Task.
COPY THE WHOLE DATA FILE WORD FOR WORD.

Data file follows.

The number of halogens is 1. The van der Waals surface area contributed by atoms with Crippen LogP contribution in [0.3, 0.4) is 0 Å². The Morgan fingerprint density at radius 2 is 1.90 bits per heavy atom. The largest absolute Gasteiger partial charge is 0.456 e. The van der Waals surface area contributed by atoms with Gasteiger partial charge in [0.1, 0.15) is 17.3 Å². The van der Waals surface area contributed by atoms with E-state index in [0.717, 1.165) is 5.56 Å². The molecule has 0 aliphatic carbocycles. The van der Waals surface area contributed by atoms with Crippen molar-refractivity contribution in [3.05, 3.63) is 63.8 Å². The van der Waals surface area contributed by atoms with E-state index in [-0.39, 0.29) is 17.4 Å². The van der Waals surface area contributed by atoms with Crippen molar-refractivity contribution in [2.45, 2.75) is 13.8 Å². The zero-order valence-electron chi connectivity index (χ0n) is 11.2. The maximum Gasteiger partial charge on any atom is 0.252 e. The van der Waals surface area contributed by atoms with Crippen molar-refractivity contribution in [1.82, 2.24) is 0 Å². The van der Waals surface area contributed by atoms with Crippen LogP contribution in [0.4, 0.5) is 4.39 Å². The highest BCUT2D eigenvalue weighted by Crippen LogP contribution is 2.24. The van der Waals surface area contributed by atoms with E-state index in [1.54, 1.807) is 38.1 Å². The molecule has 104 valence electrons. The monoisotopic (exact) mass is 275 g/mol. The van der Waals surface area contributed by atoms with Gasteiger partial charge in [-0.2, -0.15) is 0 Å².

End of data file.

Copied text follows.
The number of halogens is 1. The van der Waals surface area contributed by atoms with Crippen LogP contribution in [0.3, 0.4) is 0 Å². The Morgan fingerprint density at radius 2 is 1.90 bits per heavy atom. The largest absolute Gasteiger partial charge is 0.456 e. The van der Waals surface area contributed by atoms with Gasteiger partial charge in [0.1, 0.15) is 17.3 Å². The van der Waals surface area contributed by atoms with E-state index in [0.717, 1.165) is 5.56 Å². The molecule has 0 aliphatic carbocycles. The van der Waals surface area contributed by atoms with Crippen molar-refractivity contribution in [3.05, 3.63) is 63.8 Å². The van der Waals surface area contributed by atoms with E-state index in [-0.39, 0.29) is 17.4 Å². The van der Waals surface area contributed by atoms with Crippen molar-refractivity contribution in [2.45, 2.75) is 13.8 Å². The zero-order valence-electron chi connectivity index (χ0n) is 11.2. The maximum Gasteiger partial charge on any atom is 0.252 e. The van der Waals surface area contributed by atoms with Crippen molar-refractivity contribution in [1.82, 2.24) is 0 Å². The van der Waals surface area contributed by atoms with Crippen LogP contribution in [0.4, 0.5) is 4.39 Å². The highest BCUT2D eigenvalue weighted by Crippen LogP contribution is 2.24. The van der Waals surface area contributed by atoms with E-state index in [1.54, 1.807) is 38.1 Å². The molecule has 104 valence electrons. The monoisotopic (exact) mass is 275 g/mol. The van der Waals surface area contributed by atoms with Gasteiger partial charge in [-0.2, -0.15) is 0 Å².